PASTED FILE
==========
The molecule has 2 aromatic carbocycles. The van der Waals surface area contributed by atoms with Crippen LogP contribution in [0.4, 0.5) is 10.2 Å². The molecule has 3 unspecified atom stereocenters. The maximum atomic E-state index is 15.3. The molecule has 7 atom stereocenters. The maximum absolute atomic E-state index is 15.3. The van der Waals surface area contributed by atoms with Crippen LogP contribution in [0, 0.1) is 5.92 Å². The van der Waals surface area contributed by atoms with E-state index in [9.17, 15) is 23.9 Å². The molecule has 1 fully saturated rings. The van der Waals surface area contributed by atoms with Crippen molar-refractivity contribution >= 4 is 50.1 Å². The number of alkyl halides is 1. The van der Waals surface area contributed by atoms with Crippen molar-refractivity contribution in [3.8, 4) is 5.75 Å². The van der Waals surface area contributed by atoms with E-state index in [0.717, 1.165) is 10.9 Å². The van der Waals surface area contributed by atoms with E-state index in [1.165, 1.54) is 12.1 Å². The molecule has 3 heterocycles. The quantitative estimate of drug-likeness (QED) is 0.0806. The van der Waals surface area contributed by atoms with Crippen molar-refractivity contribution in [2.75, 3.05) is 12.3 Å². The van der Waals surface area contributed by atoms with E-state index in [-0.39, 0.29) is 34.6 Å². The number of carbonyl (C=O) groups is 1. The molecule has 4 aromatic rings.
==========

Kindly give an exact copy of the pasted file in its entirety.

The molecule has 2 aromatic carbocycles. The van der Waals surface area contributed by atoms with Crippen LogP contribution in [0.4, 0.5) is 10.2 Å². The molecule has 3 unspecified atom stereocenters. The maximum atomic E-state index is 15.3. The molecule has 7 atom stereocenters. The maximum absolute atomic E-state index is 15.3. The van der Waals surface area contributed by atoms with Crippen LogP contribution in [0, 0.1) is 5.92 Å². The van der Waals surface area contributed by atoms with E-state index in [9.17, 15) is 23.9 Å². The molecule has 1 fully saturated rings. The van der Waals surface area contributed by atoms with Crippen molar-refractivity contribution >= 4 is 50.1 Å². The number of alkyl halides is 1. The van der Waals surface area contributed by atoms with Crippen molar-refractivity contribution in [3.8, 4) is 5.75 Å². The van der Waals surface area contributed by atoms with E-state index in [0.717, 1.165) is 10.9 Å². The van der Waals surface area contributed by atoms with E-state index in [1.165, 1.54) is 12.1 Å². The molecule has 3 heterocycles. The quantitative estimate of drug-likeness (QED) is 0.0806. The van der Waals surface area contributed by atoms with Crippen molar-refractivity contribution in [2.75, 3.05) is 12.3 Å². The van der Waals surface area contributed by atoms with E-state index in [-0.39, 0.29) is 34.6 Å². The number of carbonyl (C=O) groups is 1. The molecule has 4 aromatic rings.